The Patriotic Problem

This coming weekend brings the annual “patriotic problem” of whether/how to acknowledge and/or incorporate the celebration of Independence Day into worship services. This year, churches with Saturday services will be gathering on the 4th of July, but even if the holiday falls far from Sunday there is often an expectation that it be included in the order of the day.

This Sunday isn’t the only patriotic Sunday either. In my decade of leading/planning worship in the south, I have also been asked or encouraged to acknowledge Memorial Day, Labor Day, Independence Day, Veterans Day, and Armed Forces Day. If you celebrate all five with patriotic songs, the recitation of the pledge of allegiance, and/or a special presentation of some kind (like standing to honor each military branch), that is more than a month’s worth of services featuring these elements.

Now would be a good time to say that I am grateful to be an American. I have family that have served and are currently serving in the armed forces. I have pastored at a campus ministry and churches that were full of people who take pride in our country and include service men and women, both in the armed forces and in law enforcement. I also have a fridge already stocked with hot dog and root beer float supplies, and my DVR is set to record the various patriotic music and fireworks celebrations on Saturday night. This post does not arise from a distaste for America. Rather, this post stems from concern over our focus in worship.

When we gather in worship, we are gathering to worship God. We can express gratitude for sacrifice, we can pray for wisdom and discernment for those that lead our country, we can encourage one another to live lives that enrich our communities, but we cannot make anything other than God the focus of our worship (this, of course, also applies to many other issues like Christian “celebrities” or local “golden calves”).

So, as you prepare to lead worship on this patriotic weekend, look closely at the things your church will say, sing, design, project, pray, etc. Do they show respect without “dethroning” God as the only true hope for our world? Even Memorial and Veterans Day can be a bit easier, as we can find lots of ways to appropriately give thanks for the sacrifices of individuals and families, but the 4th of July focuses on the nation itself.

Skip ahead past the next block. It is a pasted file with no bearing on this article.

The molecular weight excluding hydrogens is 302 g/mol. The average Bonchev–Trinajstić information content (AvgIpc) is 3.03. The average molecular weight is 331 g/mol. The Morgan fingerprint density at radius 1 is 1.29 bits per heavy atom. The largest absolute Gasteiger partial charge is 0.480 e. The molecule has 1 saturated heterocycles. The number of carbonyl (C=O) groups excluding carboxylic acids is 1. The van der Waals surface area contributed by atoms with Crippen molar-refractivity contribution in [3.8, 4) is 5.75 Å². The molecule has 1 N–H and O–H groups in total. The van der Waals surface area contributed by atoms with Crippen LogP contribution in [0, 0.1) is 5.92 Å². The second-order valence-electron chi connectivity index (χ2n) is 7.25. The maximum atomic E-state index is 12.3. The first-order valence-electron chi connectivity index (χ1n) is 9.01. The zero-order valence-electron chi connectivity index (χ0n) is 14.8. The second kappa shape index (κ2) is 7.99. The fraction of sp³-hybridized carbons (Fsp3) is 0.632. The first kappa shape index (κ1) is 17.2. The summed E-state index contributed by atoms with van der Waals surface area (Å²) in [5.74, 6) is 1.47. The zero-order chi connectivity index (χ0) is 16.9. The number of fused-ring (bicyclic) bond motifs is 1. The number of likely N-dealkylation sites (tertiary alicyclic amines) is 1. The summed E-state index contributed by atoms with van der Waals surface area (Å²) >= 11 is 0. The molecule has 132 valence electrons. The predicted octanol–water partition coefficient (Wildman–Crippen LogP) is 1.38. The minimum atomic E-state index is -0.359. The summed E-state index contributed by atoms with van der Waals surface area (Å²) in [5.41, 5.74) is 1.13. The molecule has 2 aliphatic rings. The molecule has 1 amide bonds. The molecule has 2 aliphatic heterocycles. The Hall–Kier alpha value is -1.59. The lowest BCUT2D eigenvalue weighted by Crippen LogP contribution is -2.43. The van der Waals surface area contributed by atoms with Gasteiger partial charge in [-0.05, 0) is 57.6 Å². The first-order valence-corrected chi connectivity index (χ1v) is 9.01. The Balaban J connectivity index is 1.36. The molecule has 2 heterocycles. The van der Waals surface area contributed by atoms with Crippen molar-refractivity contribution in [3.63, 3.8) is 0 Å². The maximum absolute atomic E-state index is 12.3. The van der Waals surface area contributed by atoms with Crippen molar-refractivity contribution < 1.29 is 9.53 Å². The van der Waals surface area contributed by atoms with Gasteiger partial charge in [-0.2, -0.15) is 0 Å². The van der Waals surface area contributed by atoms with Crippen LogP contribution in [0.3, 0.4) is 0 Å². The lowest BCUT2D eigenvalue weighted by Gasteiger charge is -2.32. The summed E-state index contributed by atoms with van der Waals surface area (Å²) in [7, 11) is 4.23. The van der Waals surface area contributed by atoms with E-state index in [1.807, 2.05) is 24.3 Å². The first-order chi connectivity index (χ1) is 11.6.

We also need to look at the 30,000 foot level of our worship plan. Every individual element may be solid, but if the overall focus seems to be on the holiday, what messages–conscious or unconscious–will those in attendance take home?

I recognize too that this can be a cultural issue depending on your area or church. Pastoring in some areas of the country may lead to congregations that want more patriotism and others less. You may need to give and take–allowing more patriotic themes than you personally would prefer on the holiday paired with a teaching down the road that calls the congregation to look closely at where they ultimately place their hope and trust.

Also, if you are a United Methodist minister who is moving to a new church, your first Sunday will often be the 4th of July Sunday. It might be best in the first year to defer to the church’s tradition unless it includes something with which you completely disagree (part of UMC ordination is being responsible for what is said and done in your sanctuary).

The UMDiscipleship page on Independence Day has lots of great articles and resources, including some solid liturgical elements that do a great job of balancing gratitude and respect while keeping the focus on God.

What kinds of things do you and your church do on patriotic Sundays? Are there practices that have been meaningful or practices that you simply won’t do? What kind of issues do you have to balance in your particular context, and how have you navigated them?

Header image by Flickr user frankieleon. Used under Creative Commons License. Cropped from Original.

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